Alice doesn't live here anymore

Sam got a letter from his friend Alice, but when he gets to the village where she lives, Alice is nowhere to be found. (No link between me and the character Sam)

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1. Alice doesn't live here anymore

Alice doesn't live here anymore

16th June 2015

'Dear Sam,
        I haven't seen you in absolutely ages. You should come and visit.  I know i could have text or rung you but I know how mush you enjoy getting ketters.  That and I broke my phone (again) and I can't afford another one.  I hope you can come, it'll be amazing. We haven't seen each other for ages.  Not since the end of Sixth Form. I hope you're enjoying Uni; I am.  I still live in the tiny village of Huddlesworth, where everyone knows everyone. Anyway, I hope to see you soon.
Your dear friend
Alice x'

He had read the letter and replied immediatly.  And that is how, three weeks later , Sam Robinson had found himself in Huddlseworth.  He hesitated at the door of Alice's house, unsure of what to do.  A few seconds later he did.

The door opened to show a lady in her mid-50s, with greying hair.  Smiling, she said: "Hello, how may I help you?"

Sam pulled himself up straight and answered, "I'm looking for Alice Jones."

"I'm afraid Alice doesn't live here anymore," the woman stated closing up; she no longer seemed refreshingly friendly.

"Oh," Sam replied, shocked. "Do you think you could tell me where she is?"

The lady slammed the door. "No!" she declared, seconds before.

Frowning, Sam turned around and walked back down the drive. He walked to the main village, contemplating where Alice could be.

Near the edge of the main village, Sam spotted the local pub.  He walked in, after considering it for a few minutes, and found himself in an animated animated atmosphere; The musty smell that comes with every village pub surrounding him. Suddenly, Sam discovered himself in front of the barmaid, who was looking decidedly unimpressed at having to work.

"What can I get you ?" The barmaid asked.

"Oh, hi." Sam replied, "I'm looking for Alice Jones, do you know where she is?"

Before the barmaid could answer, the guy next to Sam spun around as quick as a ninja throwing knives (or about as fast as a drunkard can). "I know who you mean. Lovely girl" he leered "I haven't seen her lately," the man continued, seemingly sorrowful.  But Sam didn't miss the look in the sleazy man's eye.  Carrying on the drunkard said, "Oh well, I have Clara here instead."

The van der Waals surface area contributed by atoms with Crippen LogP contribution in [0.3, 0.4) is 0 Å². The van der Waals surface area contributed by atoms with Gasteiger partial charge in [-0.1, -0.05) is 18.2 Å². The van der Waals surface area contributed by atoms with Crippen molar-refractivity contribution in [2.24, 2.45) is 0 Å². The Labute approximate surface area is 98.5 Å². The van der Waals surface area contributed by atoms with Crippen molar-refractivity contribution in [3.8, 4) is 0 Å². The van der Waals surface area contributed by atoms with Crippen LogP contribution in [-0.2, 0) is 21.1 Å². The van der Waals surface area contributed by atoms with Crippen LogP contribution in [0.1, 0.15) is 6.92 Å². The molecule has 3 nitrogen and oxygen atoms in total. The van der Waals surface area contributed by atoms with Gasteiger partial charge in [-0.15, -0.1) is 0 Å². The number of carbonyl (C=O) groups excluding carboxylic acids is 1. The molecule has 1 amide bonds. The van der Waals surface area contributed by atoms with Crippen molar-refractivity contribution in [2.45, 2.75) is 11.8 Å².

The look of decidedly unimpressed on the barmaid, Clara's, face quickly changed to pure disgust.  It flickered back to unimpressed before the inebriate noticed. 

"Anyway," Clara stated, changing the subject; "I'm afraid Alice doesn't live here anymore." Sam didn't fail to see her sorrow when she said this.  He also didn't miss the look that told him there wasn't anything he could do.

Sam smiled apologetically; "Thank you," he said , turning around and walking out of the small pub. The rest of the journey to the village was over in a few seconds. Reaching the parade of shops opposite the green, Sam noticed a quaint, quiet little café.  Thinking back, he faintly remembered Alice mentioning she worked there.  Turning abruptly, Sam pushed open the door. There was a small bell sounding above the door when he entered.  The café was small, but not claustrophobic, and friendly.

"Hello," came a voice at the back of the café, "Can I help you?"

"Hi," Sam responded, strolling to where the voice came from.  At the back of the café, a man in his mid-30s stood.  He was wearing a white shirt and jeans with an apron over.  The young man had dark brown hair that was flat to his head, and a welcoming face. "I'm looking for Alice Jones.  Do you know where she could be?"

The man's face remained friendly, but his eyes darkened; "No. Alice doesn't live here anymore."

It was at this point that one of the elderly ladies sitting on the café spoke up.